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Horner: success means being unpopular
3 November 2012
Christian Horner has lamented that being successful in F1 goes hand-in-hand with unpopularity, at least in some circles - but insistes that he's not losing any sleep over it as Red Bull marches inexorably on toward another championship-winning year.
“The fastest way to become unpopular in this paddock is to be successful,” said the Red Bull team principal with a rueful smile. “When you are slow, everybody likes you. When you are quick, you become a lot less popular.”
Horner was commenting after four back-to-back wins for reigning world champion Sebastian Vettel boosted him to the front of the 2012 world championship battle after a considerably more uneven struggle in the first half of the season.
The team is bidding to make it five in a row in the 2012 F1 Abu Dhabi Grand Prix, with Red Bull and Vettel working hard to continue their race-winning roll at Yas Marina Circuit this weekend.
Those wins propelled Vettel from a 29pt deficit to a 13pt lead over his main rival for the title, Ferrari's Fernando Alonso. Alonso made some biting comments last week about feeling that he wasn't racing Vettel but was actually pitted against the technical genius of Adrian Newey, a remark that seemed to manage to get under the skin of the Red Bull team - and didn't sit well with Ferrari technical director Pay Fry either, who felt slighted by the comments.
“He is the best since Colin Chapman," Horner agreed about Newey's unique talents designing F1 race cars. "But it's like being the conductor of an orchestra, if you haven't got the right string instruments or wind instruments, the music will be rubbish."
Horner dismissed Alonso's comments as arising from jealous and not a little desperation, as the Spaniard seeks to stay in touch in the championship battle.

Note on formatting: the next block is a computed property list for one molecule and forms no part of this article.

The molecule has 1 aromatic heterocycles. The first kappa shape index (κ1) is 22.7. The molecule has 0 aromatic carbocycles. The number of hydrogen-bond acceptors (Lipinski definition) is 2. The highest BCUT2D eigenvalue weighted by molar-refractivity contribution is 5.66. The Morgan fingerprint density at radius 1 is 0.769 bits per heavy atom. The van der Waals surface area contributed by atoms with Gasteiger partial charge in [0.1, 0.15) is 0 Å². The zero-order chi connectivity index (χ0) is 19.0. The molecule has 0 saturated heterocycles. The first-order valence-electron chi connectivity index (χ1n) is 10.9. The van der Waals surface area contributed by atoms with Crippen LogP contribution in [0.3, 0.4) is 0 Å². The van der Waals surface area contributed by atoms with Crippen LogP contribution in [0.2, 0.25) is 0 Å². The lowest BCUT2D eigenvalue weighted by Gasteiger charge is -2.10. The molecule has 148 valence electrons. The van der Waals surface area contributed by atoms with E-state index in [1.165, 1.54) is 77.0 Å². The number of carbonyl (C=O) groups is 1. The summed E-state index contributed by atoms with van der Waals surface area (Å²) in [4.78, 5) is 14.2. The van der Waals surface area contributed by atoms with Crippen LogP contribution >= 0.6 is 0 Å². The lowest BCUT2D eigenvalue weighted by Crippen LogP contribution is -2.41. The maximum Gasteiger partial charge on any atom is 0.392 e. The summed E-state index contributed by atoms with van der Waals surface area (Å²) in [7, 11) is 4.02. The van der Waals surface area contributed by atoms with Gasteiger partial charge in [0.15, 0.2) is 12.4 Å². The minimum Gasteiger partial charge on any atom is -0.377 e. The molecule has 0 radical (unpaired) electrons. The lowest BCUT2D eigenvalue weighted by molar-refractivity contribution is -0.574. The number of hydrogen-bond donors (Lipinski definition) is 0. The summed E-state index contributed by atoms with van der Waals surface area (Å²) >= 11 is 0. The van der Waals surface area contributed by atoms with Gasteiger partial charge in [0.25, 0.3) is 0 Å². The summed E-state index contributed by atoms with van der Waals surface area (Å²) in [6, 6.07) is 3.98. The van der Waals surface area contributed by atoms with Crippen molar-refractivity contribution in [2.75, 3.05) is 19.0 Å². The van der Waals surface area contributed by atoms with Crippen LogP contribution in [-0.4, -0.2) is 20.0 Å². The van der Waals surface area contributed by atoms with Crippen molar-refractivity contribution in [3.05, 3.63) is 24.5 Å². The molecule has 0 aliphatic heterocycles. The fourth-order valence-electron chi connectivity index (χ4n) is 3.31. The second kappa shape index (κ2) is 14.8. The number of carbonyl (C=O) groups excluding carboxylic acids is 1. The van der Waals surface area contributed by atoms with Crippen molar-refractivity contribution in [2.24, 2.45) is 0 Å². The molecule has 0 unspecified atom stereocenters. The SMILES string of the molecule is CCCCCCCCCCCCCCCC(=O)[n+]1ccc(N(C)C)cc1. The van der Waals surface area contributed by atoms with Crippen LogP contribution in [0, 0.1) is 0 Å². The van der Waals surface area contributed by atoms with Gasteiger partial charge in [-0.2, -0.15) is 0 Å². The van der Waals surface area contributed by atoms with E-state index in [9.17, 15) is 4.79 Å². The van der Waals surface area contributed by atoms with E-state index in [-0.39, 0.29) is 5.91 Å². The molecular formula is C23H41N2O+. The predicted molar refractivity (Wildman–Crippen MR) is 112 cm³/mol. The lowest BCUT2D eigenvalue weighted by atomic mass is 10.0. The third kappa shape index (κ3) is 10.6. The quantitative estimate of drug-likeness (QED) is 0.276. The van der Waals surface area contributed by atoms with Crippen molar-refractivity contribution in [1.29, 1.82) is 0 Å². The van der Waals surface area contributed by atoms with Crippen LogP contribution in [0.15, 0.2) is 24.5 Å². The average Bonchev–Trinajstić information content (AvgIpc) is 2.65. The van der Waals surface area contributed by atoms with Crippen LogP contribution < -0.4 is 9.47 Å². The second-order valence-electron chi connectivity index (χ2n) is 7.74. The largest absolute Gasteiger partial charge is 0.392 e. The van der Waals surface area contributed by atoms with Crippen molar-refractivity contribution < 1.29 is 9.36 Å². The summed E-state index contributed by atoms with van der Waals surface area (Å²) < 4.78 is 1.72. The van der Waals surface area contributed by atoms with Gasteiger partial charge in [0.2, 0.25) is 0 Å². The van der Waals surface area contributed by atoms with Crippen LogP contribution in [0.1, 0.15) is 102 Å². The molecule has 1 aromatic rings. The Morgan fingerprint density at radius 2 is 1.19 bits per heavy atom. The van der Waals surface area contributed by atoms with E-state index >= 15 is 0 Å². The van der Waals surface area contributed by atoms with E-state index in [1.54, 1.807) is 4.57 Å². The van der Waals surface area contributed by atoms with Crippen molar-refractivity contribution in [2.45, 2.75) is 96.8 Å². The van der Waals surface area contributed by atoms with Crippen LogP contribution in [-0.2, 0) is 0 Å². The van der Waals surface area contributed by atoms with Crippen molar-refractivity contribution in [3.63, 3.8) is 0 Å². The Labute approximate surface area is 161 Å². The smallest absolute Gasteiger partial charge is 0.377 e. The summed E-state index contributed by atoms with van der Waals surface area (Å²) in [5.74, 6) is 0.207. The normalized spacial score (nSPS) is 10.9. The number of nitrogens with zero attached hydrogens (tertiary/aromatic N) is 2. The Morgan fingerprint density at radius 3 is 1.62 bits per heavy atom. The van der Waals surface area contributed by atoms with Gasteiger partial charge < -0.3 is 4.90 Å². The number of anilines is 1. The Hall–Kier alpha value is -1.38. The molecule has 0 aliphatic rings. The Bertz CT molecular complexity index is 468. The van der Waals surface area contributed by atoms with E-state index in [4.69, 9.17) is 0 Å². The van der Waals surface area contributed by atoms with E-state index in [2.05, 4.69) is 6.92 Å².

“For some it is uncomfortable the success that Sebastian and Red Bull have had,” said Horner “That's not our fault. He has achieved some remarkable things in a short space of time.
“It is easy to knock someone who is having success," he added.
And Vettel's certainly reaching new levels of success as the 2012 season nears its climax.
“He has not completed 100 Grands Prix yet but he has won 26 per cent of them so far," pointed out Horner. "He's done it in the best cars and in a Toro Rosso in the wet and cars that, on the day, haven't been the best."
And Horner felt that the world was yet to see the best of Vettel, who will just keep getting better and better - news that will alarm his rivals on pit road.
“He will get better. He has every year and he is always so hungry to learn. What he has achieved at his age is remarkable,” he said. “Seb doesn't brag about it, he carries it modestly.”
But will that be with Red Bull? Despite constant denials from the driver and the team, all sort of rumours persist that Vettel has an arrangement to move to Ferrari - possibly even as early as 2014.
“I can quite easily see him with us for another five years,” insisted Horner, once again brushing aside any suggestions of Vettel's departure from the team in the foreseeable future.
While Horner's clearly not keen on the criticism and barbed attacks coming Red Bull's way over recent weeks, he clearly views it as preferable to be on top with all the slings and arrows that come with it, than be everybody's best friend at the back of the grid.
“It is not something I am losing sleep over," Horner insisted.
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